Monday, May 17, 2010
Cro Magnons and the spread of homo sapiens
The flint tools found in association with the remains at Cro-Magnon differ from the earlier cultures by their finely worked bone or antler points and flint points made for hafting, the production of Venus figurines and cave painting.
Like Neanderthals, the Cro-Magnon were primarily big-game hunters, killing mammoth, cave bears, horses and reindeer.
Cro-Magnon artifacts suggest that they knew how to make woven clothing. Apart from the mammoth bone huts mentioned, they constructed shelter of rocks, clay, branches, and animal hide/fur.
These early humans used manganese and iron oxides to paint pictures and may have created the first calendar around 15,000 years ago.
Anatomically modern humans evolved in East Africa some 100 000 to 200 000 years ago. An exodus from Africa over the Arabian Peninsula around 60 000 years ago brought modern humans to Eurasia, with one group rapidly settling coastal areas around the Indian Ocean and one group migrating north to steppes of Central Asia.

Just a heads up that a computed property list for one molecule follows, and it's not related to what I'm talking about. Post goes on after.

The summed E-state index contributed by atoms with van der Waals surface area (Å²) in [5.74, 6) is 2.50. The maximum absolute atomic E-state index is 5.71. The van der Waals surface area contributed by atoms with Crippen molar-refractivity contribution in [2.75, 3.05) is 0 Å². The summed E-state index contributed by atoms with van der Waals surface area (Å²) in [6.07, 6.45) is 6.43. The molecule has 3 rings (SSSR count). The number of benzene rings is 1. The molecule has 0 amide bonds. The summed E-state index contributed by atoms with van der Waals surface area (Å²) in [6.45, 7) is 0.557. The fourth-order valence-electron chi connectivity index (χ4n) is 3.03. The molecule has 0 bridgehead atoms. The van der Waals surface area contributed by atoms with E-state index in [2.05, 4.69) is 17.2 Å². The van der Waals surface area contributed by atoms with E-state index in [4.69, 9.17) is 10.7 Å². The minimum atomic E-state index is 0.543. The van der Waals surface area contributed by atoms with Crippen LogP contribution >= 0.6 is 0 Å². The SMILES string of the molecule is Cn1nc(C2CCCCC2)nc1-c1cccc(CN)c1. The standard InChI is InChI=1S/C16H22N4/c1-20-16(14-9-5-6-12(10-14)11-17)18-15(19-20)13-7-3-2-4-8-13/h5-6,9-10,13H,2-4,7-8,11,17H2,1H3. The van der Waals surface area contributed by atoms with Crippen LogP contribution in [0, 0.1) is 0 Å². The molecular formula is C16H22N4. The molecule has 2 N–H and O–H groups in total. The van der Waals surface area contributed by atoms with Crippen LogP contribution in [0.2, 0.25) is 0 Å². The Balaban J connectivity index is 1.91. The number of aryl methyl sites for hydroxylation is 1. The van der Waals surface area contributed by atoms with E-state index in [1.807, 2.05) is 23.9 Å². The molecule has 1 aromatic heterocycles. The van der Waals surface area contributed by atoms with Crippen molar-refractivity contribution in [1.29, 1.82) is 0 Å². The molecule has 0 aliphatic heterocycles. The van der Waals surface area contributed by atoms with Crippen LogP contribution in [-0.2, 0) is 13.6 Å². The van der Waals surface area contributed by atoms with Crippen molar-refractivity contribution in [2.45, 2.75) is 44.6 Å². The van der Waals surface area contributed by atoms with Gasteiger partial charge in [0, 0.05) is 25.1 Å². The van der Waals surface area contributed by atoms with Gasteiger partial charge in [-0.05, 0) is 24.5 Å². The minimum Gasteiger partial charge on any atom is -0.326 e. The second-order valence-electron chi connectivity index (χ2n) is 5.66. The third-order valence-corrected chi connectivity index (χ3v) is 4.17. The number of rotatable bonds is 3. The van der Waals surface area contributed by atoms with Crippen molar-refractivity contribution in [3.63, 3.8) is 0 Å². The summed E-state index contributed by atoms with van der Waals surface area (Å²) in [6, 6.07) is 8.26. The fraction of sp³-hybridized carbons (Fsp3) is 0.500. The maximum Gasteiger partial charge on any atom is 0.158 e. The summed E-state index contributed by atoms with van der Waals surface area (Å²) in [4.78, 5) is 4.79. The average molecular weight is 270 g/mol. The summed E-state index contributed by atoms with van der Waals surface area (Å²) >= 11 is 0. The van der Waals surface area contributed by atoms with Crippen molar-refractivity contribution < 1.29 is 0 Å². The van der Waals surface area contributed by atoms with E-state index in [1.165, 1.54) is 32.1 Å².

A mitochondrial DNA sequence of two Cro-Magnons from the Paglicci Cave, Italy, dated to 23 000 and 24 000 years old (Paglicci 52 and 12), identified the mtDNA as Haplogroup N, typical of the latter group. The inland group is the founder of North and East Asians (the "Mongol" people), Caucasoids and large sections of the Middle East and North African population.
Migration from the Black Sea area into Europe started some 45 000 years ago, probably along the Danubian corridor. By 20 000 years ago, the whole of Europe was settled.